Africans Abandon Food Crops for Marijuana

July 7, 2008 - 7:14 PM

Nairobi, Kenya (CNSNews.com) - Growing world demand for marijuana is prompting a shift in Africa from crops such as coffee and tea to cannabis, resulting in food shortages and an increase in criminal activity, according to new studies.

The U.N. International Drug Control Program (UNDCP) said an estimated 147 million people -- 3.5 percent of the global population aged 15 and above -- used cannabis in 1998-2000.

Rising consumption is increasing the demand for more cultivation, the agency said.

Another body, the International Narcotics Control Board (INCB) said in a report this week that food shortages in Africa were becoming more serious because of a shift from growing crops for local consumption -- to cultivating cannabis.

It said southern African countries were key cultivators of the drug, but the trend was fast taking root in other parts of the continent too.

A South Africa-based research body, the Institute of Security Studies (ISS), said other factors fueling the cultivation of marijuana in Africa were poverty, the availability of vast unutilized lands, and lax policing.

The ISS said cannabis growers get modest returns from middlemen, enough to eke out a living. And because world prices of conventional crops have dropped, there is an added incentive to shift to cannabis production.

The ISS said the proceeds of marijuana grown in Africa are used to finance criminal activities in the continent and elsewhere.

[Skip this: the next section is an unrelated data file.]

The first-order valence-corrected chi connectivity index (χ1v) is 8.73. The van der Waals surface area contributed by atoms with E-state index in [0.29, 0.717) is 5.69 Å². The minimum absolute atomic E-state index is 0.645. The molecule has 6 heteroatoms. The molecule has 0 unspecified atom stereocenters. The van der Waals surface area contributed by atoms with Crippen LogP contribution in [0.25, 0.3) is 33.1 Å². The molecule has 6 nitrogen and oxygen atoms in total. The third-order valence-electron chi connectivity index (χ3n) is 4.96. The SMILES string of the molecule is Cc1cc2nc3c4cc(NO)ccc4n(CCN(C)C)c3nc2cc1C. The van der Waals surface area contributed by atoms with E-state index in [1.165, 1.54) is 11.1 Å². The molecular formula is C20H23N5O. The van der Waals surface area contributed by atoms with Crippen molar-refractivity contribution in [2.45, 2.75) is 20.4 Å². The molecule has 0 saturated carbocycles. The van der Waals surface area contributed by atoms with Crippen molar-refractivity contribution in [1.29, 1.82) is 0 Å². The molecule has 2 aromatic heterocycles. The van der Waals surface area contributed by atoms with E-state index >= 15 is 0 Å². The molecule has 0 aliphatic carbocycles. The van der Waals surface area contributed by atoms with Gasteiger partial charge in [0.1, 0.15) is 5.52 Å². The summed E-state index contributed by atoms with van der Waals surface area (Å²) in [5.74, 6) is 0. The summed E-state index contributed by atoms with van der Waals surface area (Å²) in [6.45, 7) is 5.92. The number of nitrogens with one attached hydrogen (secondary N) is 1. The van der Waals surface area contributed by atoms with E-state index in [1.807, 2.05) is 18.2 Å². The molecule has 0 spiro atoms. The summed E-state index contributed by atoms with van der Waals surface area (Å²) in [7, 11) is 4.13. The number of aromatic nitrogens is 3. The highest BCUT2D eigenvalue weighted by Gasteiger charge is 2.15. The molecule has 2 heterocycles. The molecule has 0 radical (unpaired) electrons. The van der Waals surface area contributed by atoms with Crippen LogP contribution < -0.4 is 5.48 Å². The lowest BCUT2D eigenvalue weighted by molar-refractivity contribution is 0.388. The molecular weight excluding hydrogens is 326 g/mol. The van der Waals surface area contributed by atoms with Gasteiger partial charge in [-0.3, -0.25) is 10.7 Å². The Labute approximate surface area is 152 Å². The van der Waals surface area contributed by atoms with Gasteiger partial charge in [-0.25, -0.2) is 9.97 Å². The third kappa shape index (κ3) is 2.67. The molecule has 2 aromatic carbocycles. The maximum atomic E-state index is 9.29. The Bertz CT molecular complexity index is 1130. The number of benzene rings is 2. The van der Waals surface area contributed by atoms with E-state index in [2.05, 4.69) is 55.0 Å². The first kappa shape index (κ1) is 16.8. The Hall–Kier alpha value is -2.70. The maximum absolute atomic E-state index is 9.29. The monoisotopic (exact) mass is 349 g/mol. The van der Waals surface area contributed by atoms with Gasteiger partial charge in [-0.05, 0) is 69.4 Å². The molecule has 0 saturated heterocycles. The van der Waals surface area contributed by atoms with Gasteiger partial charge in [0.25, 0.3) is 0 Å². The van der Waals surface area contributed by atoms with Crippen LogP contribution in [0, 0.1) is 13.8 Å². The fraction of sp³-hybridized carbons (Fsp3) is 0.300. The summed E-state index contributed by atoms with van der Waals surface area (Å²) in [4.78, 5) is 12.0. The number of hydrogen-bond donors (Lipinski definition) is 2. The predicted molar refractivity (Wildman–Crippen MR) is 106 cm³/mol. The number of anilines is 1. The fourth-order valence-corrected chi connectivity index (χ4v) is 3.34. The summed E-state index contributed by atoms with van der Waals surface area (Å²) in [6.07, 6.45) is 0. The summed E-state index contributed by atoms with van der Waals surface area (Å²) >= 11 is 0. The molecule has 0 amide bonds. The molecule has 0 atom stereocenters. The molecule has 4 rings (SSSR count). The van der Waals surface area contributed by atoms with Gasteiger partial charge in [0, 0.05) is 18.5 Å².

Some proceeds have also been used to buy weapons for costly civil wars in the Ivory Coast, Liberia and the Central African Republic.

The UNDCP says that another consequence of the stepped-up drug activity in Africa has been a rise in violent crime, corruption, bank fraud and social decay.

INCB representative Beate Hammond said the economic and environmental impact of cannabis cultivation, seen in deforestation and the abandonment of traditional crops, was a matter of great concern.

In some areas, criminal gangs acting in collaboration with corrupt officials, clear interiors of tropical forests to set up cannabis farms away from the public eye.

The fact that farmers are abandoning growing traditional crops and even cash crops has resulted in a shortage of food available to local markets. Imported food is usually expensive in Africa, she said.

The INCB report says South Africa and Morocco are the major cannabis producers. Most smugglers take the drug to Europe, via Spain, or across the Red Sea to Saudi Arabia and the rest of the Arab world.

Cannabis is a relaxant or mildly hallucinogenic drug which historians say has been used for more than 6,000 years.

Parts of the cannabis plant have also been used for rope fiber, a livestock food supplement, cooking oil

Campaigners in some Western countries are pressing to have the drug legalized, or at least permitted for medicinal (pain relief) purposes.

Medical marijuana opponents say it sets users on a road to more dangerous drugs, such as heroin, while proponents argue that there is no conclusive evidence to support that claim.

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